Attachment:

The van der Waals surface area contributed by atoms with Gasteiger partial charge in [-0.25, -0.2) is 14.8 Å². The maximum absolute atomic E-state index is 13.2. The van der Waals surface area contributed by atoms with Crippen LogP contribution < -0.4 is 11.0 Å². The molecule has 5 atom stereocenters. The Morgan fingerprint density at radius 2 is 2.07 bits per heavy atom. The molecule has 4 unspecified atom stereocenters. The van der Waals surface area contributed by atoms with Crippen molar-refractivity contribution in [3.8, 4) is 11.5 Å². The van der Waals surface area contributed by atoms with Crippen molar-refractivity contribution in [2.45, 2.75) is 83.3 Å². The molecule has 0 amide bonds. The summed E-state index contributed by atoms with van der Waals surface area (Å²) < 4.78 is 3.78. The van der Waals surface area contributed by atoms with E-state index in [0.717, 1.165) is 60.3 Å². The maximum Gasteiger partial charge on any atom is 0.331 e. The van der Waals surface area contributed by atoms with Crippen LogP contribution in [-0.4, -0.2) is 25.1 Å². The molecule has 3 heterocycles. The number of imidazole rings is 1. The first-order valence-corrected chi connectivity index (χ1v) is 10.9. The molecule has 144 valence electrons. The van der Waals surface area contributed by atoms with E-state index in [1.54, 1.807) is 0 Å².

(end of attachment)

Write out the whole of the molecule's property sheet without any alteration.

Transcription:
The van der Waals surface area contributed by atoms with Gasteiger partial charge in [-0.25, -0.2) is 14.8 Å². The maximum absolute atomic E-state index is 13.2. The van der Waals surface area contributed by atoms with Crippen LogP contribution < -0.4 is 11.0 Å². The molecule has 5 atom stereocenters. The Morgan fingerprint density at radius 2 is 2.07 bits per heavy atom. The molecule has 4 unspecified atom stereocenters. The van der Waals surface area contributed by atoms with Crippen molar-refractivity contribution in [3.8, 4) is 11.5 Å². The van der Waals surface area contributed by atoms with Crippen molar-refractivity contribution in [2.45, 2.75) is 83.3 Å². The molecule has 0 amide bonds. The summed E-state index contributed by atoms with van der Waals surface area (Å²) < 4.78 is 3.78. The van der Waals surface area contributed by atoms with E-state index in [0.717, 1.165) is 60.3 Å². The maximum Gasteiger partial charge on any atom is 0.331 e. The van der Waals surface area contributed by atoms with Crippen LogP contribution in [-0.4, -0.2) is 25.1 Å². The molecule has 3 heterocycles. The number of imidazole rings is 1. The first-order valence-corrected chi connectivity index (χ1v) is 10.9. The molecule has 144 valence electrons. The van der Waals surface area contributed by atoms with E-state index in [1.54, 1.807) is 0 Å².